We currently at record low interest rates which is great for the current real estate market but how long can we expect to see them at these levels. Larry Baer with Market Alert has written a great commentary regarding this subject.
Commentary By Larry Baer:
Thank-you Mr. Bernanke – your plan is working like a charm so far.
In the past two trading sessions, the yield on the 30-year Treasury bond has jumped by more than 30 basis points, the biggest two-day rise in more than 15-years. Expectations that inflation will soar from a coming massive spike in government borrowing has led traders the world over to dump Treasuries. Normally, soaring Treasury yields would drag mortgage interest rates higher as well. But not this time.
Fortunately for all of us in the mortgage industry Fed Chairman Bernanke and his fellow central bankers moved proactively in November to put a $500 billion buffer between rate sheets and the stresses in other areas of the credit market. While the Treasury market has been crushed with sell orders – the Fed has been busy aggressively buying mortgage-backed securities to support steady to lower mortgage interest rates. As long as the money holds out — this will be a sweet, sweet deal for mortgage lenders and borrowers alike.
I have no intention of raining on anybody’s parade but I think it is worth at least noting that at the current pace mortgage-backed securities will soon be approaching yield levels that only a Fed Chairman could love. Once Mr. Bernanke and his band of merry central bankers exhaust their available capital – no one else (in terms of other investors) will be at home to pick-up the slack and mortgage interest rates will rise. That is certainly not going to happen today, this week or even this month probably – but somewhere toward the end of the year (in my opinion) mortgage interest rates will likely begin to move notably higher from current levels as they are finally allowed to seek their natural level.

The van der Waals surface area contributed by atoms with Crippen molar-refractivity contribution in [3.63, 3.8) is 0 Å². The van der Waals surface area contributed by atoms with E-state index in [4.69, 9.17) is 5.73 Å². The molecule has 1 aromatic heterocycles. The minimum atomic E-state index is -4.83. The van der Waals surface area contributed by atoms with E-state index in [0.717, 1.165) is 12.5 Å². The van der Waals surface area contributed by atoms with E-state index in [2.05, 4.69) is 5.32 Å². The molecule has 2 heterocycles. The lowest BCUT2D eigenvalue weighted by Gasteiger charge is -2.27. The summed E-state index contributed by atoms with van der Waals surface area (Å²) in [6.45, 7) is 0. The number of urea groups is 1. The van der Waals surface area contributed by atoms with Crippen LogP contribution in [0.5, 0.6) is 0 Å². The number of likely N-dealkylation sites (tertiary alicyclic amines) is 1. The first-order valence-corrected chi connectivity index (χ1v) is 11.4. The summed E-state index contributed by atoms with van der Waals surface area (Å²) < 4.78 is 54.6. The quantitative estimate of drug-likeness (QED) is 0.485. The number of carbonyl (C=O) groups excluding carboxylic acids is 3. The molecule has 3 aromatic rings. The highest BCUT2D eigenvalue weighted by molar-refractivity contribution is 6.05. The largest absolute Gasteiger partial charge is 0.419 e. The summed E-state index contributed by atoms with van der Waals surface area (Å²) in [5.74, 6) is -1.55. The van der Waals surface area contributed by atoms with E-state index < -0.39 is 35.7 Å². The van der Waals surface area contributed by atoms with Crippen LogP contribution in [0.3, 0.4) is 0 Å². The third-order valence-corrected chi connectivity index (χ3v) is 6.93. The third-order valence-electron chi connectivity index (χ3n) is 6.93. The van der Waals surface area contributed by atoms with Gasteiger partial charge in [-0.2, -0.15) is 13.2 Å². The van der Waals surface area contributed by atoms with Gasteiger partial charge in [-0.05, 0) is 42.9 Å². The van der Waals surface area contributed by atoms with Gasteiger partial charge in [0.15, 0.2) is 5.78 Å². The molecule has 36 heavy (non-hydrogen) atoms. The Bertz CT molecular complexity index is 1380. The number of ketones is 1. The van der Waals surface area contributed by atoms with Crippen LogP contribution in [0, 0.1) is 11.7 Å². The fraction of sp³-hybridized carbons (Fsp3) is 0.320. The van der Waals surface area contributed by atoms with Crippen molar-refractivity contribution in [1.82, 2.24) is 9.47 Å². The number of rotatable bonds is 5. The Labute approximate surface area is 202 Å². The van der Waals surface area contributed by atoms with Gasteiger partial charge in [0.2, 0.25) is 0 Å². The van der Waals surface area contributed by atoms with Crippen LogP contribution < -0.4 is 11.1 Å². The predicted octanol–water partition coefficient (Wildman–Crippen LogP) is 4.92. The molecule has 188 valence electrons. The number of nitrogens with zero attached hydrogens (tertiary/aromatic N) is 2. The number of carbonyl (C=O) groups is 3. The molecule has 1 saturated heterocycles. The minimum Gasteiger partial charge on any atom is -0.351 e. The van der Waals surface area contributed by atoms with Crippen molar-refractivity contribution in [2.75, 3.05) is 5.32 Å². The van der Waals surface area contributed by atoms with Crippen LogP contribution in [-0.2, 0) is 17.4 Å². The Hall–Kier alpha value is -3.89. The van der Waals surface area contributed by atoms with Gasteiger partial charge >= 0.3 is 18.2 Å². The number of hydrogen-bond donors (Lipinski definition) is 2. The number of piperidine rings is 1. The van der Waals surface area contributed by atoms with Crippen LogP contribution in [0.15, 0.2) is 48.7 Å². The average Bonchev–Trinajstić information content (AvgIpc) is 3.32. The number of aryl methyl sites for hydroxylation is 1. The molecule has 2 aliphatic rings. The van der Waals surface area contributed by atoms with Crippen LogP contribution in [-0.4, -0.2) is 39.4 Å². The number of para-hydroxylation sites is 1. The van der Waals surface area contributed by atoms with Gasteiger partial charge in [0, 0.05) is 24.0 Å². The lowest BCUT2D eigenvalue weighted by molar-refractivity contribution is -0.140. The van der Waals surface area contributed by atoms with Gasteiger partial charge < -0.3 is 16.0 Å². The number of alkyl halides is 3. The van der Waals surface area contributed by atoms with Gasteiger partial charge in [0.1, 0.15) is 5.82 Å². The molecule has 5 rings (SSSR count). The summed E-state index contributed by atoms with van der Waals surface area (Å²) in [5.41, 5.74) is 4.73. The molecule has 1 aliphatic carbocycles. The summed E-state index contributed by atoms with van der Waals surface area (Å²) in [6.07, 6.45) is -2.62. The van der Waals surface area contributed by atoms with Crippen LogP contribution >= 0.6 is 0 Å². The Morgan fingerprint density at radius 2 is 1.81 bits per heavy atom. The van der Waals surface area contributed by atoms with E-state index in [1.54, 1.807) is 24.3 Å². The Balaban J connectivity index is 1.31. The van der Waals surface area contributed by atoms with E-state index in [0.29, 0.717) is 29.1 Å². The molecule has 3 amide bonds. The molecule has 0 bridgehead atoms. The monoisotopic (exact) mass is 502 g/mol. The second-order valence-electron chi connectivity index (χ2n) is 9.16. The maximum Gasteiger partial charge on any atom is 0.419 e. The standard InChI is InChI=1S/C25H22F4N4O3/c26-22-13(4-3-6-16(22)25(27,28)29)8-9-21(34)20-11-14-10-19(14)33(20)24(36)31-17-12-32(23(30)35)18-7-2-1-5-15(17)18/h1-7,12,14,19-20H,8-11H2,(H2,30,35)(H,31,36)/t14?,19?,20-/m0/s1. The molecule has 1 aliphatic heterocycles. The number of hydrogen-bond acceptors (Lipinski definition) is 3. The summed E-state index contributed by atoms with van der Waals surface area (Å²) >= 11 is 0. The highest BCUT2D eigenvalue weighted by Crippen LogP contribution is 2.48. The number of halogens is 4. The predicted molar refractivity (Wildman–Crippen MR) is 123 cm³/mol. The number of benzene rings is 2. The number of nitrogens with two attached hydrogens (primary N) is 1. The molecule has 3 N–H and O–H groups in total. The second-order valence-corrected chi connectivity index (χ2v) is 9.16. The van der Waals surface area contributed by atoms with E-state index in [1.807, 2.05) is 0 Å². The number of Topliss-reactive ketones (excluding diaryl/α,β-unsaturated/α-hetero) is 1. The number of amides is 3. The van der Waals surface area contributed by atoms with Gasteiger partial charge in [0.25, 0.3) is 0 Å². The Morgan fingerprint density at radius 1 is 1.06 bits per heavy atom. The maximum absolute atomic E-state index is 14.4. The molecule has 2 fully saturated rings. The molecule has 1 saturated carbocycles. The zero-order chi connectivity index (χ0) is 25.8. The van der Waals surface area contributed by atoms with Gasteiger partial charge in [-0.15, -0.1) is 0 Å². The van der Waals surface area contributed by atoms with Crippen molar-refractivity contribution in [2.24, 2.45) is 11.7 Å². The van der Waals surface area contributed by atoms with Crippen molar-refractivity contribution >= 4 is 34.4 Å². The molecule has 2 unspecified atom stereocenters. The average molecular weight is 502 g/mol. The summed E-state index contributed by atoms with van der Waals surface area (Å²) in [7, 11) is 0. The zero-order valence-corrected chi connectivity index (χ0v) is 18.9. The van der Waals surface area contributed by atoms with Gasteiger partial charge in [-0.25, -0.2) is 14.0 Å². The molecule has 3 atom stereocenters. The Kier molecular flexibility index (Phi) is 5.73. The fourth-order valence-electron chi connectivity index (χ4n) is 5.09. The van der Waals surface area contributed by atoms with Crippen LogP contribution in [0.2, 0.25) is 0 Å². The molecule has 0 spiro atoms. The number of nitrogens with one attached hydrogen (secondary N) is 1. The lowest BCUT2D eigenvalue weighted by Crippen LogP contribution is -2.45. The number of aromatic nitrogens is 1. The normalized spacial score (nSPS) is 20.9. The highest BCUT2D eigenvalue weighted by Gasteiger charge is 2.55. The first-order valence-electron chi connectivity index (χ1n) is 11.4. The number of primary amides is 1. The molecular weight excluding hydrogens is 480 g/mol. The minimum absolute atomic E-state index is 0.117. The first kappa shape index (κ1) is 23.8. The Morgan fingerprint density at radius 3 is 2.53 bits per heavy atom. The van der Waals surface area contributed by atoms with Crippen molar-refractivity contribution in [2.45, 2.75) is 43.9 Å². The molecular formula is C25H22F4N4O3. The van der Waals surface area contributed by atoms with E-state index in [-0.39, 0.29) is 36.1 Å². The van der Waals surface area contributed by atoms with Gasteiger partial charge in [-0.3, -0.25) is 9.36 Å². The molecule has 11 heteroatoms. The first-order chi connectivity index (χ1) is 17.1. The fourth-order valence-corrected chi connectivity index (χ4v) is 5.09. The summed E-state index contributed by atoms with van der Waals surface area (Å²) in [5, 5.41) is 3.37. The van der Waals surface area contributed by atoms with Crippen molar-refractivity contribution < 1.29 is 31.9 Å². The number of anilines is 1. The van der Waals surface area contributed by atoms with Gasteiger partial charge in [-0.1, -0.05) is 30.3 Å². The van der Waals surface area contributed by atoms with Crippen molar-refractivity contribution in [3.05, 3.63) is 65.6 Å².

The central feature on this week’s economic calendar will be Friday’s December nonfarm payroll report. The market has already priced in the expected loss of 485,000 jobs together with the likelihood the national jobless rate ratcheted up to 6.9% from last month’s 6.7% level. Chances are the actual numbers will match or fall within shouting distance of the consensus estimate values. If so, the report’s impact on the trend trajectory of mortgage interest rates will not be large, if it registers at all. In the off-chance the headline December payroll shows a job loss of 470,000 or less and/or the national jobless rates posts a reading of 6.7% or less look for mortgage interest rates to edge fractionally higher.